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The Atomic Bomb Dome, Hiroshima Peace Park.


What does that really mean? Can we even imagine nuclear war today? The impact of 100 nuclear weapons launched today are unimaginable, yet scientifically predictable.

100 million people would be killed instantly by the nuclear blast.


Soot would cloud the sun, shortening growing seasons, bringing global crop failures. Hundreds of Millions more would starve within a decade.

Those that survived would be weakened by radiation and hunger. Pandemics making swine flu look mild would sweep the earth.

Total catastrophe. Wise world leaders know we need to end this madness as soon as possible.

"Barack Obama told the crowd last month in Prague that a nuclear-free world would exist, but maybe not in his lifetime. But it can. It must," Aaron said.

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Was Obama's speech in Prague the Tipping Point?


Might Barack really feel the same way? Immediately after this discouraging line from the written text for the speech, he injected his signature line, "Yes we can!" - to the delight of the European throng.

"This might have been the so-called Tipping Point, where humanity begins to move toward getting that we can live without nuclear weaponry," Aaron said.

My organization, Orphans International Worldwide, has built or is building programs in Manado (Indonesia), Galle (Sri Lanka), Moshi (Tanzania), Delhi (India), Lome (Togo), outside Santo Domingo (D.R.), and Jacmel (Haiti).

Delhi, Lome, Galle, and Santa Domingo belong to Mayors for Peace. The others need to join. Our kids are at risk. Check "My city is not a member of Mayors for Peace."

Cities in the developing world are not the only municipalities that need to get on board. 134 US cities are affiliates, including major metropolis such as Los Angeles, San Francisco, Seattle, Denver, Chicago, Boston, Philadelphia, and Atlanta. Missing in action: New York and Washington.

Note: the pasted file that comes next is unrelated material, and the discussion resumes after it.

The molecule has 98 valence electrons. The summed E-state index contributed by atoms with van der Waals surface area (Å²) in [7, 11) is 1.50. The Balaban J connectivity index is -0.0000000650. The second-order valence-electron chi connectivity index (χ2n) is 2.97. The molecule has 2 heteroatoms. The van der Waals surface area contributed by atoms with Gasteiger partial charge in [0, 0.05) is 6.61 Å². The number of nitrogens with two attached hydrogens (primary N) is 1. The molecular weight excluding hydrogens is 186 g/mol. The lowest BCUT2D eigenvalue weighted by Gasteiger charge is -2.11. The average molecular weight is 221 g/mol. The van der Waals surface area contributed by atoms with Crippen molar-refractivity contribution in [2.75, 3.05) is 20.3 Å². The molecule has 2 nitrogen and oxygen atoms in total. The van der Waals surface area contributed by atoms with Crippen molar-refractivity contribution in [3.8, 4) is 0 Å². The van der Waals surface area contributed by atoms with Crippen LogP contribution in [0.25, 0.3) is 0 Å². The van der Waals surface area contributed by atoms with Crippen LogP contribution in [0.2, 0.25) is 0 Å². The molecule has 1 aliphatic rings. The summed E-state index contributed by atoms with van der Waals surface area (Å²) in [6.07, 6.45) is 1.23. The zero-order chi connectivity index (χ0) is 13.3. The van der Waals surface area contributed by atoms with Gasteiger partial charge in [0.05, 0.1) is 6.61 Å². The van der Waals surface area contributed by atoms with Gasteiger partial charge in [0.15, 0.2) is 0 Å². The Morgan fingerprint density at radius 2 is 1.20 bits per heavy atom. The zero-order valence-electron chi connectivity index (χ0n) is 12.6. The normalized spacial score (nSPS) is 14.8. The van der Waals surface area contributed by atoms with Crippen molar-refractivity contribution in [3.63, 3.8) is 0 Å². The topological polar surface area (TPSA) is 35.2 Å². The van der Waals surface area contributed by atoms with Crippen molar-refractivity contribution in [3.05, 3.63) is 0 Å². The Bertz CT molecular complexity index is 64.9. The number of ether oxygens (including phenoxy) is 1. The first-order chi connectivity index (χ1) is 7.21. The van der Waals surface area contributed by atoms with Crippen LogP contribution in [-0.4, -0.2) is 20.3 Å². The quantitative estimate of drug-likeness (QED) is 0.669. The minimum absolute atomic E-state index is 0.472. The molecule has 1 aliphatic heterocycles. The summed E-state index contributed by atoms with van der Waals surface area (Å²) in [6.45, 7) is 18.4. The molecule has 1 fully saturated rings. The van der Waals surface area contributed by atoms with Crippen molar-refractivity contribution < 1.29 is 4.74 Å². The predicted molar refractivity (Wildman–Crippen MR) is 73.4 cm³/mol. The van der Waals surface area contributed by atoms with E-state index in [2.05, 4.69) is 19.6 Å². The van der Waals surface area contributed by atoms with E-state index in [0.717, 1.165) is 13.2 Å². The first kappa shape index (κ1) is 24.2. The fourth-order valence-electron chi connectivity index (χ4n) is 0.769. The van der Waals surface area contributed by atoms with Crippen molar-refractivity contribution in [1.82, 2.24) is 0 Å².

An ancient Japanese legend promises that anyone who folds a thousand origami cranes will be granted a wish by a crane, such as long life or recovery from illness or injury. The Thousand Origami Cranes has become a global symbol of world peace.

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Senbazru are 1,000 origami paper cranes, symbolizing peace.


When I left Japan, the children I had known there presented me with a sebazuru in the hopes that I would always remember to build bridges wherever I traveled towards world peace. It hung for years at one of our orphanages where it inspired our own children.

It is possible to disarm all nuclear weaponry by 2020. It is do-able. For the sake of my son Mathew, for the sake of our orphans in Haiti and Sri Lanka and Tanzania, for the sake of your own families' children, let us commit ourselves to believing this.

And then taking the necessary steps towards making it happen. Go on-line and confirm that your own city's mayor belongs. And if not, call and ask -- for the love of children -- why not?

With Margo LaZaro.